2. Socially Connected Employees Are More Innovative

    Picture an organization that’s like a sponge soaking up new ideas. Researchers call this “absorptive capacity,” a company's ability to innovate – to identify new ideas and use them to improve their business. The companies that do this well have employees who understand their shared capabilities. They recognize a promising idea because they know which of their colleagues has the expertise to shape it into something new. This requires a sophisticated and dynamic social network where people know each other’s strengths and can navigate the right challenge to the right person.

    Creativity isn’t limited to R&D, marketing or innovation teams. The most important ideas often come to life at the intersections between colleagues separated by hierarchy and function. I once worked with a machinist who worked nights to become an engineer, only to feel dismayed by the gulf between his new role and his old colleagues. The machinists knew the machines best. But his new engineering colleagues saw themselves as the experts, barely engaging with the machinists when it came to designing new products. Hierarchy impeded their social connection and hindered their ability to innovate. Intentionally making connections across functions opened up a wellspring of new ideas for the company. If you want more innovation, connect your people like a spider web, not a top-down org chart.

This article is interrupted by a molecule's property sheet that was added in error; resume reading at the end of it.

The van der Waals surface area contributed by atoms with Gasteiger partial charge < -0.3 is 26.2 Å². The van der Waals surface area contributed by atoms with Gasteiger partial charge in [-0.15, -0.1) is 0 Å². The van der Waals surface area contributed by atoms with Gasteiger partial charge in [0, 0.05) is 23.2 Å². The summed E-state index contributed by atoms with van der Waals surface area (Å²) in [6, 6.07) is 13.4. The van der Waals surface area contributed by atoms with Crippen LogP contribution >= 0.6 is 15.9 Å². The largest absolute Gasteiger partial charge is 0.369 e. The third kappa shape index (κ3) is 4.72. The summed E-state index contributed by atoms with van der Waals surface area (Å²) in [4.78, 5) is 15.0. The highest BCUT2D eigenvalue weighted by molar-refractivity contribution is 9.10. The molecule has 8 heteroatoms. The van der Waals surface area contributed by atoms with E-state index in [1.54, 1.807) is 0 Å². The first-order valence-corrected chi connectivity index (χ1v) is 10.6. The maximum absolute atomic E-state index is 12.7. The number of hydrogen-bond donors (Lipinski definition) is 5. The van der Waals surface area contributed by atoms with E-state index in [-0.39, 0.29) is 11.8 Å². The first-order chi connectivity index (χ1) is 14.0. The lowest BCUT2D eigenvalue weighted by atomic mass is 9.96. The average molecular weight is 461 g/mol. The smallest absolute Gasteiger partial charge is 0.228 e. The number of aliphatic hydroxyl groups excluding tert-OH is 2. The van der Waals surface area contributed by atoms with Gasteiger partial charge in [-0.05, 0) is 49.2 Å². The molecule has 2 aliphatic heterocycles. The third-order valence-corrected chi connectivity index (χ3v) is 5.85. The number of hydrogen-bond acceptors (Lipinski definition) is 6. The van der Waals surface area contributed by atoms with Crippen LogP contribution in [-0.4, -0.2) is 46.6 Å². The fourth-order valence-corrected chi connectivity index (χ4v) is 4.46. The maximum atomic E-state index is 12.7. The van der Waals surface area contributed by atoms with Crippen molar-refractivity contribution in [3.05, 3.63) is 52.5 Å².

3. Socially Connected Employees Create Smarter Teams

    Imagine a jazz ensemble. It's a group of highly accomplished individuals, riffing and improvising to perform a piece together. Legendary jazz musician Wynton Marsalis explains that jazz is a conversation, constantly changing as the players adjust to the music and each other. “Together, you discover that adjusting to one another is as important a skill as soloing,” he said. They perform in concert with each other’s talents, listening, watching and reacting to where the improvisation is heading.

    Your teams may not be musicians, but they can riff, adjust and perform at the top of their game if they work to develop collective intelligence. That’s when the team is smarter than all the individual team members. Collectively intelligent teams have heightened social skills to hear each other better and make room for diverse talents and perspectives. Their social connections help them invite each other’s insights and build on each other’s ideas to create something new. The most connected teams learn from each other, grounded in trust, respect and the safety to make mistakes. Quite simply, connected teams work better together because they’re smarter together.

Science has confirmed for years that social connections matter, but we’ve ignored it. Sadly, even the Surgeon General hardly mentioned workplaces at all, devoting barely a page to a generic set of recommendations for employers.

At a time when we love to over-hype leaders but isolate members of their teams, we’re missing the blindingly obvious. As a species, the very thing that makes us special is our ability to learn and work together to solve problems and achieve greatness. We’ve disconnected from our evolutionary imperative and the Surgeon General’s report is the smoking gun. The real question is, will it be a call-to-arms to reconnect or will we ignore this too?